Thanks to its strategic position between two continents and two oceans, Panama has long been a crossroads. It was for migrating tribes, Spanish occupiers and pirates of the past, while modern history brought the French followed by the Americans who cut the famous canal, which opened in 1914. These days more than 100 international companies hang flags here as a Latin American headquarters, making it a multi-cultural melting pot. Filled with natural wonders, gorgeous beaches, a dash of hipness and outdoor adventure galore, travel to Panama will take to you a small nation that packs a punch when it comes to memorable vacations.
The country is a little smaller than South Carolina and its capital, Panama City (population 880,000), is located roughly in the middle of the country at the Pacific Ocean entrance to the Panama Canal. The city is the perfect springboard for exploring this diverse paradise. Good roads and flights connect to the mountainous Province of Chiriquí and the islands of Bocas del Toros, both about 300 miles west near the Costa Rican border, while a short 15-minute flight or two-hour ferry gets travelers at the Pearl Islands. Several flights a day land in the San Blas Islands, or you can take a six-hour trek to the coast side port of Carti.
Whatever your itinerary, Panama won’t disappoint. Here are ten things to know when planning your Panama trip.
While Panama City has its share of luxurious hotels tucked amidst gleaming downtown skyscrapers, such as the Bristol Panama (Aquilino de la Guardia Ave.; 507-264-0000) and the Waldorf Astoria (Uruguay St.; 507-294-8000), the rest of the city and country is not uber luxurious. Urgent requests might have to be repeated a few times; service is Latin American laid-back; and attention to detail doesn’t always translate. Panama does, however, excel at warm welcomes and genuine hospitality to travelers, a priceless luxury in which to relish.
Panama is full of white sand, coconut palms and crystal-clear water. With hundreds of miles of Caribbean and Pacific coastline, it’s no surprise that there are several wonderful beaches in the country; some of the best are found on Gilligan’s Isle–style getaways. Hop on a plane or take a ferry from Panama City to the Pearl Islands (Las Perlas). The less-touristy San Blas Islands are some of Panama’s most pristine. Bocas del Toro is an archipelago of hundreds of small islands and a popular surf and soak-up-the sun spot.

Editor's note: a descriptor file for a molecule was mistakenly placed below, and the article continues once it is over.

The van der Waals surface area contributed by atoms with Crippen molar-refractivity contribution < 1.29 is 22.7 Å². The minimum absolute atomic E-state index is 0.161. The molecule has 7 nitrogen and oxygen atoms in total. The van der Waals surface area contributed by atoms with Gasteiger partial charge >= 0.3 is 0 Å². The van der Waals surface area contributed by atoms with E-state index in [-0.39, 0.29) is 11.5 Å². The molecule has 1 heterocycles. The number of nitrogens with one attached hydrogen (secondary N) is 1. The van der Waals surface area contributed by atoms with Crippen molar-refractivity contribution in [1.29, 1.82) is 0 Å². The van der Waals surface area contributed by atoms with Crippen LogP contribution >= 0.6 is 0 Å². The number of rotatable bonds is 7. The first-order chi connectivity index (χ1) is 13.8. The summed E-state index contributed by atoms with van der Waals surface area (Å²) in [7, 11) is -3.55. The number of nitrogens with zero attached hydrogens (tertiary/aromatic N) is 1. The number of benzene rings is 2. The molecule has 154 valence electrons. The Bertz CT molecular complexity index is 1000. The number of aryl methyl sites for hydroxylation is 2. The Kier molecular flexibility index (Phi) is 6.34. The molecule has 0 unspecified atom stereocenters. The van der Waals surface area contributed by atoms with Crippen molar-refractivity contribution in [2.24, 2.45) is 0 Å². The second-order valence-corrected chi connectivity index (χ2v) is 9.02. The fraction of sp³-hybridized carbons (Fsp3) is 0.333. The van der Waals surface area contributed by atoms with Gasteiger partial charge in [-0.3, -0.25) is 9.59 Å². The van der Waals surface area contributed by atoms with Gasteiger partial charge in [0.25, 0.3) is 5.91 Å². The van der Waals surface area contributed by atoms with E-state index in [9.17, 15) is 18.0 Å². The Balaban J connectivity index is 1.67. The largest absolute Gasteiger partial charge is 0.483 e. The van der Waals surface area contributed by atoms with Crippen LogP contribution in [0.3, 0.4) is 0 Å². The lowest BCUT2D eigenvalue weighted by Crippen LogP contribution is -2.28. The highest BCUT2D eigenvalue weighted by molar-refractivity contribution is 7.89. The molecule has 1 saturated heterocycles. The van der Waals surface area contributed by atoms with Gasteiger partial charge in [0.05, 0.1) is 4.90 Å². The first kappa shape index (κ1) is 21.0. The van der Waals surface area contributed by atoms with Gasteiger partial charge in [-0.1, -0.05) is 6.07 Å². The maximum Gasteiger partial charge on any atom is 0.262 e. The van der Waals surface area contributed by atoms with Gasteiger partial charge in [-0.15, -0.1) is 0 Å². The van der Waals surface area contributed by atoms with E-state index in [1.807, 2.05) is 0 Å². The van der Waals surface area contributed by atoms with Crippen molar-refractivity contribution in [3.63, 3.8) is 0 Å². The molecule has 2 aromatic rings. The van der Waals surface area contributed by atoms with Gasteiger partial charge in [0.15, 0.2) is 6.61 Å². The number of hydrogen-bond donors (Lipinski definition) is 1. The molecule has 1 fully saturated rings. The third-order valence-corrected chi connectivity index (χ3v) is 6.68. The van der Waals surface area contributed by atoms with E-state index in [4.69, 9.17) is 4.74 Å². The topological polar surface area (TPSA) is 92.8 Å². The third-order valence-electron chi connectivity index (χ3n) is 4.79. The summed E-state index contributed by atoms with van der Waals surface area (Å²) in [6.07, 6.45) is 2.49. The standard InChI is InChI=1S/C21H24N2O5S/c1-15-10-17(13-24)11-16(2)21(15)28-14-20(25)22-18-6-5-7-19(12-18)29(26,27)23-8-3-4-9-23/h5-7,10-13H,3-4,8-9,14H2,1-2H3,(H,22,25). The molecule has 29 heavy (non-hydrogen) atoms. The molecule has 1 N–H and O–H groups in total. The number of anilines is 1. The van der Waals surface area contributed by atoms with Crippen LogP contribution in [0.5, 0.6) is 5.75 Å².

Mother Nature did Panama proud, filling it with jungles and inhabiting them with vibrant plants and flowers, the odd-looking cashew tree, vibrant butterflies and insects, monkeys, deer, sloths and an astounding variety of birds. Just 10 minutes from Panama City’s downtown, the Metropolitan Natural Park is astounding 655 acres of tropical forest. Outside the city, a jungle is never far away, and guided kayaking tours, bird watching walks or jungle treks showcase Panama’s best natural asset.
Visiting this 50-mile-long marvel that connects the Pacific to the Atlantic oceans figures on most Panama itineraries. But to be honest, watching a ship pass through the locks is a little like watching paint dry. Perhaps more exciting is actually being on a cruise yourself or part of an organized tour, which can be arranged. If you just want a quick glimpse, the Mira Flores lock is a 15-minute cab ride from downtown Panama City and has a historical museum, a theater and a viewing deck. Tip: Call ahead for the ship schedules.
Panama is home to hundreds of international companies and dispenses the American dollar from its ATMs (it’s one of two official currencies). Knowing a few words and phrases of Spanish, however, is not only polite, it’s extremely useful, especially if you plan to journey outside of Panama City. In the capital, most taxi drivers are willing to be hired for the day at very reasonable rates. Indagare Tip: Hiring a local English-speaking tour guide for a day, will make all the difference in your travel to Panama.